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Or How To Drive A Roundabout Without Sideswiping Half The State.



Let’s praise the newest traffic separator sweeping the nation.

This British import will be bigger than the Beatles.

Not a stop sign, not a traffic light, the roundabout is a two lane puzzle designed to deliver drivers any direction they want.

Or just go in a circle all day.

Not high tech with solar panel power, not law enforcement friendly with traffic cameras, the roundabout works its magic with every means of transport from goat cart to Maserati.

The way drivers adapt to these Arizona roundabouts will make you wonder if it’s the goat herders driving Maseratis.

Before you stop reading because no American could possible give advice on how to drive a roundabout, your gentle boomerpdx blogger drove two thousand miles in England where multi-lane roundabouts are common.

Their version of a freeway even had a roundabout.

And I did it going the opposite direction from the other side of the car in the wrong lane, which is normal in England.

Add wife and kids and you can imagine the excitement of flying into those circles in a no-name rental car with a go kart engine.

With no crashes, scrapes, or fender benders, I came home an expert with an advanced degree in roundaboutology.

So there’s that. Now there’s this.

1) Approach the roudabout at a reduced speed, though not slow like you would a stop sign. Try not to stop.

From a distance watch the cars on the opposite side of the circle and the outlet to the left.

Cars taking the first available exit generally stay in the outside lane; every other car slides to the inside lane.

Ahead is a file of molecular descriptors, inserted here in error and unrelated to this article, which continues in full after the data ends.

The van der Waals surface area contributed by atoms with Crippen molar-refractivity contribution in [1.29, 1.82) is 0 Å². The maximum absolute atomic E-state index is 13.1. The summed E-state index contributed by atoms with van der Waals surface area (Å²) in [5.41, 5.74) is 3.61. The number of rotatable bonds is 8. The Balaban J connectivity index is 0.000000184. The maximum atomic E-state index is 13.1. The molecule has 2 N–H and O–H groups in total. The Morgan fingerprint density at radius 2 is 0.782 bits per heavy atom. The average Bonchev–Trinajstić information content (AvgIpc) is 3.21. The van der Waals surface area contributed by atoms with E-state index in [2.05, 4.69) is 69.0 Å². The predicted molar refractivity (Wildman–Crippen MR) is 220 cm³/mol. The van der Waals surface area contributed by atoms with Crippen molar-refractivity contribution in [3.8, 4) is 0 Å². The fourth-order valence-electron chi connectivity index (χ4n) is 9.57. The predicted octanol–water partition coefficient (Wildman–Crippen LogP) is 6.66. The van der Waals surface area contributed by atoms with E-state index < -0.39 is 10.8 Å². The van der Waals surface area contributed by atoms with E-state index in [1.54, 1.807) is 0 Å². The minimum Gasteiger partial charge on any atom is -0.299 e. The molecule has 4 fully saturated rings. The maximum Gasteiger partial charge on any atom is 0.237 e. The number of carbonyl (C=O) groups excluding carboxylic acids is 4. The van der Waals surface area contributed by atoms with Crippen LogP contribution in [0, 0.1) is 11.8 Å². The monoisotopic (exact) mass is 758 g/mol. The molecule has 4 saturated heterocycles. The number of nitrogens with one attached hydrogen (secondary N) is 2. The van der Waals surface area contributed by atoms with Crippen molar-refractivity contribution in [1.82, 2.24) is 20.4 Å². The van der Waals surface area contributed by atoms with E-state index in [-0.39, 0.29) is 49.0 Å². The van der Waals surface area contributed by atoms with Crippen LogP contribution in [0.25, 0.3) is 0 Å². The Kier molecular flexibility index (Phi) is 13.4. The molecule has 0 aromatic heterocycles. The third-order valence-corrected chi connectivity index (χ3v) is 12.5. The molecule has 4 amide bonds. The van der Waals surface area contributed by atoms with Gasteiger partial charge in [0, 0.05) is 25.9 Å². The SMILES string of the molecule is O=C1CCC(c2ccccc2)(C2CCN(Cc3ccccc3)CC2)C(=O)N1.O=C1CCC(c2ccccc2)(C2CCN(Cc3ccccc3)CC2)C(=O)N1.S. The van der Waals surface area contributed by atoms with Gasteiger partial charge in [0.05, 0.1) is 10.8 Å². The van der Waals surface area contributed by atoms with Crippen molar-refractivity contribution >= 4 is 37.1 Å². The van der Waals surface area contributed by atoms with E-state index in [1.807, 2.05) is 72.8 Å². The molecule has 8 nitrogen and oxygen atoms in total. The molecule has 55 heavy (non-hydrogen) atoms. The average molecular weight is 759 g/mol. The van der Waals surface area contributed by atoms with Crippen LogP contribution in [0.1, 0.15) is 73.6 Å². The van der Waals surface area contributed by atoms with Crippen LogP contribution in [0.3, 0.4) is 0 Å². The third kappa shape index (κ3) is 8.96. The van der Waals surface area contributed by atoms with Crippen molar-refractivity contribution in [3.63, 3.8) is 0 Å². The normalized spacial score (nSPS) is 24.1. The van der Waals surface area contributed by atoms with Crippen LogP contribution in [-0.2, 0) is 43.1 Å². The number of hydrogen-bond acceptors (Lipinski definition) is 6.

That’s how it’s supposed to work. It doesn’t mean the inside car won’t cut you off when you enter. They will, so be sharp.

2) The entrance to the circle shows a yield sign, different than a stop sign everywhere but California where every traffic sign means roll through.

Stop at the yield sign and you’ll back traffic up for miles where every driver thinks you’re an idiot.

Roll into the circle with your exit strategy planned out.

Miss that exit and you’re a sitting duck for everyone entering unless you drop to the inner lane and floor it.

People in the pedestrian crossing don’t appreciate dodging hot rodders.

3) If you screw up your first roundabout in Upper Sedona, don’t worry. You’ll have another chance a block away, and another just beyond.

Who thought of putting traffic circles so close together? City planners who didn’t drive in England.

The roundabout is culturally divisive. You can tell this by the layers of rubber and skids across the inside curbs.

In America it’s all about “ready, shoot, aim.” Just point your truck in the right direction and let’er rip.

What was that bump and tire chirp? Probably some lame tourist who doesn’t know how to power slide a roundabout.

To our homesick English allies visiting America: Head to Upper Sedona’s roundabout carnival.

You’ll leave feeling a whole lot better, even superior.


About David Gillaspie


  1. I think I will leave roundabouts to the experts. I seem to remember seeing some briefly when we drove south from the Grand Canyon but I may be mistaken.

    • David Gillaspie says:

      Got my round about training in England with under powered cars. At least here things happen when you floor it, which is what makes round abouts so much fun.

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